Dead Man’s Path, Live Man’s Blunder
Chinua Achebe, author of “Dead Men’s Path,” was born in a village in eastern Nigeria; because he was a the son of a missionary, he had a Christian upbringing. He was educated in England at the London University but finished his schooling at University College of Ibadan. After Achebe returned home, he saw Nigeria freeing itself from the control of England as the country won its independence. Experiencing these two colliding worlds in his formative years most likely influenced his story, since primary conflict in “Dead Men’s Path” is the strife between competing worldviews. The story is set in a small village which is contested territory throughout, as the headmaster struggles with the villagers over matters of control. The story’s being set in a small village is vital because small communities are more likely to hold onto traditional values than larger, more progressive areas. Michael Obi’s attempts, similar to those of centuries of Christian missionaries in history, to revolutionize the village set everyone back further than before he arrived. He goes against the formidable beast of tradition without the proper tools or attitude, and loses spectacularly. In his exploration of symbolism, point of view, and characterization, Achebe contends that prosperity is unattainable when the beliefs of others are not treated with the proper deference, even if such beliefs are not shared.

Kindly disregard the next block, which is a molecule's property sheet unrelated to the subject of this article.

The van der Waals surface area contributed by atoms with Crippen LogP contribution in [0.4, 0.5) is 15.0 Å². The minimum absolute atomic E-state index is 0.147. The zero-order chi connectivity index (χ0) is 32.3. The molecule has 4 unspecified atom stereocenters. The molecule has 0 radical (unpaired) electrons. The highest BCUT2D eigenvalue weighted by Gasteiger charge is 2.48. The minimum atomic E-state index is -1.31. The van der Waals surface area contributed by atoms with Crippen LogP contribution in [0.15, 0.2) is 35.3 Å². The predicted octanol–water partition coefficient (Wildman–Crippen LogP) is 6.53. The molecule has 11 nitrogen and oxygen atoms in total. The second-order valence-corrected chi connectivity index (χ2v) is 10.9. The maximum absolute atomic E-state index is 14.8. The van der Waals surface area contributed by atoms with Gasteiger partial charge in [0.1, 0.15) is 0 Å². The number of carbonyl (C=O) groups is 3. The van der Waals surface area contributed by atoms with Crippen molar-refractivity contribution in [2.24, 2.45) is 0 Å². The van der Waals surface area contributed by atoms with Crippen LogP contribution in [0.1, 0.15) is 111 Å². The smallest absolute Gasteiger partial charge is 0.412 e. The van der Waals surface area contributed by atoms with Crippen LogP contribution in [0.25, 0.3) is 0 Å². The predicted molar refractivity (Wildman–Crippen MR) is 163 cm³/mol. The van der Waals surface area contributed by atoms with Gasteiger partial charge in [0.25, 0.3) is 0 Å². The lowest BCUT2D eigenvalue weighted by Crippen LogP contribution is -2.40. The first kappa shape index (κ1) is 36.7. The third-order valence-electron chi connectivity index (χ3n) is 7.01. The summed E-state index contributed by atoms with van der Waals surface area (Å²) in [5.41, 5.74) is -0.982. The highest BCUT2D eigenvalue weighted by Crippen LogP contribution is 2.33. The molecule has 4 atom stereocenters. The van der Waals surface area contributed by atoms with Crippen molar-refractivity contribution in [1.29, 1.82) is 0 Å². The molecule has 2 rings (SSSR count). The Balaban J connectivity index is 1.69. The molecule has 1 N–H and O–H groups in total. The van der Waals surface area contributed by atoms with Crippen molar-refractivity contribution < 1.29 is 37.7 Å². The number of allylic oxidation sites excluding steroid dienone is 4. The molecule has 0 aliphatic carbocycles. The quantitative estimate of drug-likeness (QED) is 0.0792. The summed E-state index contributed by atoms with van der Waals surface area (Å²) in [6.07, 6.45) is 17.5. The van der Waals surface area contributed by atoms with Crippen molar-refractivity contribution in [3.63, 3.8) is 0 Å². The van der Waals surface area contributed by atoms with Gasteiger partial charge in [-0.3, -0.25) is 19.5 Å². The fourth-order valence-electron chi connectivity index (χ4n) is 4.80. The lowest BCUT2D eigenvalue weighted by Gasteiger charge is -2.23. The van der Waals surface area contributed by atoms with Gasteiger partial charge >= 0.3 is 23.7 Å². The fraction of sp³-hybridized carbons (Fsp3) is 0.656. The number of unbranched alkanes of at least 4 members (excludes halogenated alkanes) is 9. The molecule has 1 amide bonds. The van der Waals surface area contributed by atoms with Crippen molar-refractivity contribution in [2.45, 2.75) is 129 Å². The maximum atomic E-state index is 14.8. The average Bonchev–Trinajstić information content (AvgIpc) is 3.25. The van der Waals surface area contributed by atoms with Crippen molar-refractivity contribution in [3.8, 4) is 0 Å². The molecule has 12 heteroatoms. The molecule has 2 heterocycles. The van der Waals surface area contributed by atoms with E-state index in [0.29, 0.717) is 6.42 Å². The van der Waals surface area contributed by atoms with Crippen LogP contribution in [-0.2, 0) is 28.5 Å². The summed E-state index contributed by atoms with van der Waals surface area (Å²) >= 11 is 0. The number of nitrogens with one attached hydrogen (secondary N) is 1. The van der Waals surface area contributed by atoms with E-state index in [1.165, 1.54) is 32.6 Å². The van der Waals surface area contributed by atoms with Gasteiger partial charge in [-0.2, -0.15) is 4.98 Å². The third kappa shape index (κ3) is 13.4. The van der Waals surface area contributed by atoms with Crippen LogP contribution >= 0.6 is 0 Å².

Nature is as much at war with itself, as the people are with each other throughout the story. The garden of the school, representative of all the modernity that Michael Obi is attempting to bring out, is constructed around the old footpath which has much more utility than beauty, going against the ‘modern values’ that led to the construction of the garden in the first place. In the eyes of Obi, the path is “faint” and “almost disused,” but is actually sacred to the people. It is symbolic of all the ideas that the villagers fight to hold onto, values which the newcomer believes he can control. In the eyes of a person trying to change it, the footpath is inconsequential and the garden the epitome of beauty, representative of modern thought with “beautiful hibiscus and allamanda hedges in brilliant red and yellow.” The garden engulfs the footpath, but the footpath cuts through the garden. Neither is willing to give the other its own space, trying instead to impede. Thus, neither the garden nor the footpath achieves its full utility.